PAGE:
But the Canadian church has an even bigger tent and for every social conservative in it, there are just as many social liberals, people who believe everyone should start out with an equal and fair chance, and be given more chances (the doctrine of grace) if they need it.
Social liberals, it is said, spend too much money and effort on every unfortunate soul, and may well need social conservatives to rein them in.
But these kind of community-creating discussions go on every Sunday morning in churches across the land. Theology is combined with real problems, real issues, and it spills over into informing the political process at all levels.
"That's what churches do," says Jennifer Henry, a staff manager at Kairos Canada, the coalition of 11 church-backed groups that is at the centre of Oda-gate.
"That's part of the diversity that makes up a healthy democratic conversation."
After 35 years of supporting Kairos, CIDA has now refused the group's latest funding request, $7 million for projects that affect almost 250,000 people in eight countries.
These projects were aimed at reducing human rights violations, encouraging environmental sustainability and promoting gender equality. But the projects were deemed not to be a fit with CIDA's new priorities: sustained economic growth, children and youth, and food security.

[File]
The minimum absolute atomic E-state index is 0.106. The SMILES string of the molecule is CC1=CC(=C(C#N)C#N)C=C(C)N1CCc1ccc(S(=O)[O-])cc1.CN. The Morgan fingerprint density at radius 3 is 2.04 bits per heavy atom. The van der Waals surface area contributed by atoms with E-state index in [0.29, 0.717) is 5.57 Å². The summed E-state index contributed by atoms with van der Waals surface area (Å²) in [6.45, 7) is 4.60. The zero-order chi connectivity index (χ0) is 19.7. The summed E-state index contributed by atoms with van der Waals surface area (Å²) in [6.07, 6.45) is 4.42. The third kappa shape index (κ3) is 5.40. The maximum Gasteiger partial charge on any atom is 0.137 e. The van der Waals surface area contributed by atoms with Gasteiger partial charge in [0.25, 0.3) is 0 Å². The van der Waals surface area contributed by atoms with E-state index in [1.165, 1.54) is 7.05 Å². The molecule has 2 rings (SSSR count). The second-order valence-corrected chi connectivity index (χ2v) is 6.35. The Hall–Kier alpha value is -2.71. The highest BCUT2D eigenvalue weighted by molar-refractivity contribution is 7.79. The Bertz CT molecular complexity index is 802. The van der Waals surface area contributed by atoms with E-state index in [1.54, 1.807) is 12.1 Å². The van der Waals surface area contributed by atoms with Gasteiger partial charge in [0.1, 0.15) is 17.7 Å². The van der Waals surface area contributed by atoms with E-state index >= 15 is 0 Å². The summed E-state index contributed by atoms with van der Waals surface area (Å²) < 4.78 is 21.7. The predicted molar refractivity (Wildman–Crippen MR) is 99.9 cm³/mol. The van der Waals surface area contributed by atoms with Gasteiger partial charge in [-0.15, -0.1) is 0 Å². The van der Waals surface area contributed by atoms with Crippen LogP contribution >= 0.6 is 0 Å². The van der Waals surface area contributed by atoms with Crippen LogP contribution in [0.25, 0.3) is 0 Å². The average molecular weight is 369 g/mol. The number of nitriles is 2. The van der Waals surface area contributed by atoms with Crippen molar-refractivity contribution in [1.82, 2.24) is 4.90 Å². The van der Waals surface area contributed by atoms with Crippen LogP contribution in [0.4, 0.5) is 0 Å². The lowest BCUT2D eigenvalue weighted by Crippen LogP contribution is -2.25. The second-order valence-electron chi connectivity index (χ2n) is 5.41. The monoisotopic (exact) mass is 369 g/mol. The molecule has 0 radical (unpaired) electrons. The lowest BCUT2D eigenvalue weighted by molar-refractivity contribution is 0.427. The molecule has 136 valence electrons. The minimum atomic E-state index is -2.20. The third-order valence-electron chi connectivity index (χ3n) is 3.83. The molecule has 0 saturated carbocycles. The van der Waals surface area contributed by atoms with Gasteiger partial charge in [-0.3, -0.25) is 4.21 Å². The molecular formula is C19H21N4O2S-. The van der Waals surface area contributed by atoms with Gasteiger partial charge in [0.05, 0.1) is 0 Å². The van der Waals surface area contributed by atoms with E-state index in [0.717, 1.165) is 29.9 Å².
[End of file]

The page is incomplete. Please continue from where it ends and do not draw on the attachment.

Almost lost in this complex saga is the Conservative shift in how CIDA's funds are handed out.
Previously, these non-governmental organizations listened to their partners in the developing world and attempted to build grant proposals based on these needs.
Under the new terms, CIDA shifted to a competitive bidding process where it sets the agenda and puts out a call for tenders. The NGOs, as they are called, then compete against each other for the work.
"It might be a good way to fix your deck at the back of the house, get three quotes and take the best quote, but it's no way to run charity," says McKay, the Liberal critic.